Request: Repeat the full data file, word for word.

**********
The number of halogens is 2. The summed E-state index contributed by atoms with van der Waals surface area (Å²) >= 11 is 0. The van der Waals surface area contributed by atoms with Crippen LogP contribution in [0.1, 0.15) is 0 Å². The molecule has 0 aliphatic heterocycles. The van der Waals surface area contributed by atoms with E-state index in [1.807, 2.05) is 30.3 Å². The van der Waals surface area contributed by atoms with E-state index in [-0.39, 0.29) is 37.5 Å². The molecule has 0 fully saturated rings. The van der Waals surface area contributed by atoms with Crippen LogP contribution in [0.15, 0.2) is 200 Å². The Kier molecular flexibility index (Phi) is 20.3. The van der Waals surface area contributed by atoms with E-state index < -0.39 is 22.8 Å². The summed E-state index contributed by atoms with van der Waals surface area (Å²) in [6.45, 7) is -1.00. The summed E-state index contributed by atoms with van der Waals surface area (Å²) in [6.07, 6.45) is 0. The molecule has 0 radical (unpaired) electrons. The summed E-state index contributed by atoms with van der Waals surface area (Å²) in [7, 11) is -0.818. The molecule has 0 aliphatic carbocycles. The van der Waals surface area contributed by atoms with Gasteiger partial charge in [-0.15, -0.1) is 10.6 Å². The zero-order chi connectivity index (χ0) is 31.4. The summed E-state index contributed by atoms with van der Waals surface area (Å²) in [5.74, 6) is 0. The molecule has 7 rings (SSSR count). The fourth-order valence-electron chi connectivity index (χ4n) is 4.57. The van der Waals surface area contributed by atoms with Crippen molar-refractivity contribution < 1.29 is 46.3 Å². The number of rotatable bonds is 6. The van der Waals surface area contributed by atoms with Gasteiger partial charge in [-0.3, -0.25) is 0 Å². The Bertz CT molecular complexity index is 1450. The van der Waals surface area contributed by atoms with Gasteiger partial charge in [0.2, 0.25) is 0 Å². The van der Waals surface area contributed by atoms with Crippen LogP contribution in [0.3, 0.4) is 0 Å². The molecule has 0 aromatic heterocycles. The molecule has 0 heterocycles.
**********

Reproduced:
The number of halogens is 2. The summed E-state index contributed by atoms with van der Waals surface area (Å²) >= 11 is 0. The van der Waals surface area contributed by atoms with Crippen LogP contribution in [0.1, 0.15) is 0 Å². The molecule has 0 aliphatic heterocycles. The van der Waals surface area contributed by atoms with E-state index in [1.807, 2.05) is 30.3 Å². The van der Waals surface area contributed by atoms with E-state index in [-0.39, 0.29) is 37.5 Å². The molecule has 0 fully saturated rings. The van der Waals surface area contributed by atoms with Crippen LogP contribution in [0.15, 0.2) is 200 Å². The Kier molecular flexibility index (Phi) is 20.3. The van der Waals surface area contributed by atoms with E-state index < -0.39 is 22.8 Å². The summed E-state index contributed by atoms with van der Waals surface area (Å²) in [6.45, 7) is -1.00. The summed E-state index contributed by atoms with van der Waals surface area (Å²) in [6.07, 6.45) is 0. The molecule has 0 radical (unpaired) electrons. The summed E-state index contributed by atoms with van der Waals surface area (Å²) in [7, 11) is -0.818. The molecule has 0 aliphatic carbocycles. The van der Waals surface area contributed by atoms with Gasteiger partial charge in [-0.15, -0.1) is 10.6 Å². The zero-order chi connectivity index (χ0) is 31.4. The summed E-state index contributed by atoms with van der Waals surface area (Å²) in [5.74, 6) is 0. The molecule has 7 rings (SSSR count). The fourth-order valence-electron chi connectivity index (χ4n) is 4.57. The van der Waals surface area contributed by atoms with Crippen molar-refractivity contribution < 1.29 is 46.3 Å². The number of rotatable bonds is 6. The van der Waals surface area contributed by atoms with Gasteiger partial charge in [-0.3, -0.25) is 0 Å². The Bertz CT molecular complexity index is 1450. The van der Waals surface area contributed by atoms with Gasteiger partial charge in [0.2, 0.25) is 0 Å². The van der Waals surface area contributed by atoms with Crippen LogP contribution in [0.3, 0.4) is 0 Å². The molecule has 0 aromatic heterocycles. The molecule has 0 heterocycles.